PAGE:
Dig­ging into the past to un­earth real mys­ter­ies

A re­ward­ing read if you are will­ing to nav­i­gate a labyrinth path

Cape Times - - LIFESTYLE - THE CLOCKMAKER’S DAUGH­TER Kate Mor­ton Loot.co.za (R PUB­LISHER Post Wash­ing­ton

EV­ERY­ONE likes a good ghost story and, at its best, Kate Mor­ton’s The Clockmaker’s Daugh­ter is ex­actly that.

The au­thor has as­sem­bled all the fa­mil­iar trap­pings: The tit­u­lar char­ac­ter’s death un­der mys­te­ri­ous cir­cum­stances, a de­light­fully haunted house and, of course, the present-day saps who de­cide they’d bet­ter get to the bot­tom of it all.

Mor­ton cer­tainly weaves an elab­o­rate ta­pes­try – but that’s not nec­es­sar­ily a good thing as the story de­volves into an in­creas­ingly te­dious, con­vo­luted af­fair.

She does, at least, get off to a strong start with the in­tro­duc­tion of Elodie, our present-day hero­ine. An ar­chiv­ist and the daugh­ter of a fa­mous, de­ceased cel­list, Elodie is en­gaged to Alas­tair, a con­trol­ling mama’s boy who is easy to dis­like.

At work one day, Elodie dis­cov­ers an old leather satchel that con­tains the sketch­book of Vic­to­rian painter Ed­ward Rad­cliffe. One sketch of a house re­minds her of a story her mother told her as a girl. An­other fea­tures a beau­ti­ful, name­less young woman wear­ing a famed pen­dant called the Rad­cliffe Blue.

This sends Elodie on a jour­ney to Birch­wood Manor, an es­tate on the Up­per Thames, where we hope she will un­cover a mys­tery about her mother – as well as the story of the name­less girl – in time to ex­tri­cate her­self from what prom­ises to be an aw­ful mar­riage.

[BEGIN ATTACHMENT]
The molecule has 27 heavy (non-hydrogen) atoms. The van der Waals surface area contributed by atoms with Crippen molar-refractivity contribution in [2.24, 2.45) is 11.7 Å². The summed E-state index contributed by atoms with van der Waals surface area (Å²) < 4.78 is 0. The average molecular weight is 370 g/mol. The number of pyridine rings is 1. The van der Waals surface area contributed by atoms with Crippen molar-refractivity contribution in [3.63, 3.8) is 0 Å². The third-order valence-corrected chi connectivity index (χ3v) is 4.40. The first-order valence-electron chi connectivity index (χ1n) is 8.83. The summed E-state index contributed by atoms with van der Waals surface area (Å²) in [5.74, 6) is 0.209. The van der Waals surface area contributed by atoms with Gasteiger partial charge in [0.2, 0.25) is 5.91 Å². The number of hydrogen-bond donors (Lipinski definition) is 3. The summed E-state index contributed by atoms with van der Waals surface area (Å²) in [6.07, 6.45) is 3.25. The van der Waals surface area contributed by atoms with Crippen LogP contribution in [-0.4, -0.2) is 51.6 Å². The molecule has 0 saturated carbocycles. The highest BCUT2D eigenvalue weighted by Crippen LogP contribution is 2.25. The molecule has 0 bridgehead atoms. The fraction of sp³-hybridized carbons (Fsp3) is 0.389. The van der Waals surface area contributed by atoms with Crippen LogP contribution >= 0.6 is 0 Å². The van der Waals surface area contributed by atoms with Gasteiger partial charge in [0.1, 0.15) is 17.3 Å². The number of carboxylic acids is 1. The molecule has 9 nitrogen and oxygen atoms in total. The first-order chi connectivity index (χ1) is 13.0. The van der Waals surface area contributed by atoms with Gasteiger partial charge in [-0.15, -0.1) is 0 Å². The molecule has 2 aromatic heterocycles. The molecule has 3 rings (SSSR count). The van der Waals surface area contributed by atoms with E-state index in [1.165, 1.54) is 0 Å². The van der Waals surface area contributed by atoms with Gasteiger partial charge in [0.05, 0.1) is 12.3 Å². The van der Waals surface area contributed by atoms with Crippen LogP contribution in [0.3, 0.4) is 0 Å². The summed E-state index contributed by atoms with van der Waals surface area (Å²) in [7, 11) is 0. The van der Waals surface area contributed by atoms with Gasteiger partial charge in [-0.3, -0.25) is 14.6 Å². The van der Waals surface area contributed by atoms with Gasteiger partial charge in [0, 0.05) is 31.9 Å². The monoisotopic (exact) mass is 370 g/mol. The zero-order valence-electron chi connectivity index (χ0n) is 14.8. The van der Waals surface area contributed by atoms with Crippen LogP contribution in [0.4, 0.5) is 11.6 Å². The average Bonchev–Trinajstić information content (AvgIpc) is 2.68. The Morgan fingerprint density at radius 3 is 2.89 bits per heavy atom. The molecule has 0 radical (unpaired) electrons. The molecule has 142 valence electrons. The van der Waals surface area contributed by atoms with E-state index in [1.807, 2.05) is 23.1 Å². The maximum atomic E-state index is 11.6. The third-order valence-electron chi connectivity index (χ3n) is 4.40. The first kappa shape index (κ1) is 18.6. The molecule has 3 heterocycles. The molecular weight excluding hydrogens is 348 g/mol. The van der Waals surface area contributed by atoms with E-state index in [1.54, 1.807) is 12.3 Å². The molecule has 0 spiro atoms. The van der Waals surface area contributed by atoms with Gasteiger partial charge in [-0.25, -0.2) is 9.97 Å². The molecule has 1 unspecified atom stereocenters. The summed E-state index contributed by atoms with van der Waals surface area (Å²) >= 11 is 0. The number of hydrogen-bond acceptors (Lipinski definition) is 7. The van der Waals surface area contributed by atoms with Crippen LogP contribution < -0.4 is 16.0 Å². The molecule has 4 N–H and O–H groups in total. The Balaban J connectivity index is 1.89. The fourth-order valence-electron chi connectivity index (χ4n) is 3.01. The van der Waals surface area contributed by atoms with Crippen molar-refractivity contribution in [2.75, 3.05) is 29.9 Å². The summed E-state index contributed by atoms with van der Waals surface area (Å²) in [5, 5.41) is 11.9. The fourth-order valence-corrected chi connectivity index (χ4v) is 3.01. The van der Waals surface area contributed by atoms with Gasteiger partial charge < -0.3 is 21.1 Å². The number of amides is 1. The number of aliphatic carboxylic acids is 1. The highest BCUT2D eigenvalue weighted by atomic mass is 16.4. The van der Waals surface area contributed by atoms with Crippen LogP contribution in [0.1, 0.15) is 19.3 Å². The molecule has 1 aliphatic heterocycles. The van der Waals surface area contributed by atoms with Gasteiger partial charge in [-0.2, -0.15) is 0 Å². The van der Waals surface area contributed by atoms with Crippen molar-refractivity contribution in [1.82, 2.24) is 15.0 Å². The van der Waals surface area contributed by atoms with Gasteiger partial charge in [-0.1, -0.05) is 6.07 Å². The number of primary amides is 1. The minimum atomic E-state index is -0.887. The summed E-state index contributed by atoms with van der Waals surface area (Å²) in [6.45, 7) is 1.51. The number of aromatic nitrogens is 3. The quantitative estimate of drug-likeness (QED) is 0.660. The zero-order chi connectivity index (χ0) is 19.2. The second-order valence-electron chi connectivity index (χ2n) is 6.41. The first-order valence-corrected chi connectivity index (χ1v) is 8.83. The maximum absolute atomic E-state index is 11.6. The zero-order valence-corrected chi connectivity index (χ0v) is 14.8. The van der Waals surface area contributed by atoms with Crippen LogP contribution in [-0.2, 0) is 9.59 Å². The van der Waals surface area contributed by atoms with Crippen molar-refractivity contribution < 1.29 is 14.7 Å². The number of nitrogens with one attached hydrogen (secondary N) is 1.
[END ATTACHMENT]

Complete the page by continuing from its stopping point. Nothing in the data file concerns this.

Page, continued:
At the same time, we fol­low the first-per­son story of our ghost, a young girl in mid-19th-cen­tury Lon­don, whose fa­ther has sent her to live in a house of petty thieves while he makes a life for the two of them in Amer­ica. There, she mas­ters the art of pick­pock­et­ing and meets – and falls for – Ed­ward Rad­cliffe.

But as soon as we feel an­chored in these par­al­lel nar­ra­tives, Mor­ton di­verts our at­ten­tion to an ex­ces­sive cast of char­ac­ters who have fre­quented Birch­wood Manor over the past cen­tury.

Sev­eral chap­ters go by with­out a men­tion of our main pro­tag­o­nists, and new cen­tral char­ac­ters con­tinue ma­te­ri­al­is­ing past the halfway mark, at which point it would be nice to sim­ply set­tle in to see what hap­pens to those we’ve al­ready come to know.

Tak­ing on good faith that the con­clu­sion will ren­der the ex­er­cise worth­while, Mor­ton doesn’t dis­ap­point. She de­liv­ers a sat­is­fy­ing, emo­tional end­ing that re­mark­ably syn­the­sises most char­ac­ters and facets of the story.

If read­ers are will­ing to nav­i­gate its labyrinthine path, they may ul­ti­mately find The Clockmaker’s Daugh­ter re­ward­ing.

Still, one couldn’t blame them for giv­ing up on the ghost. |

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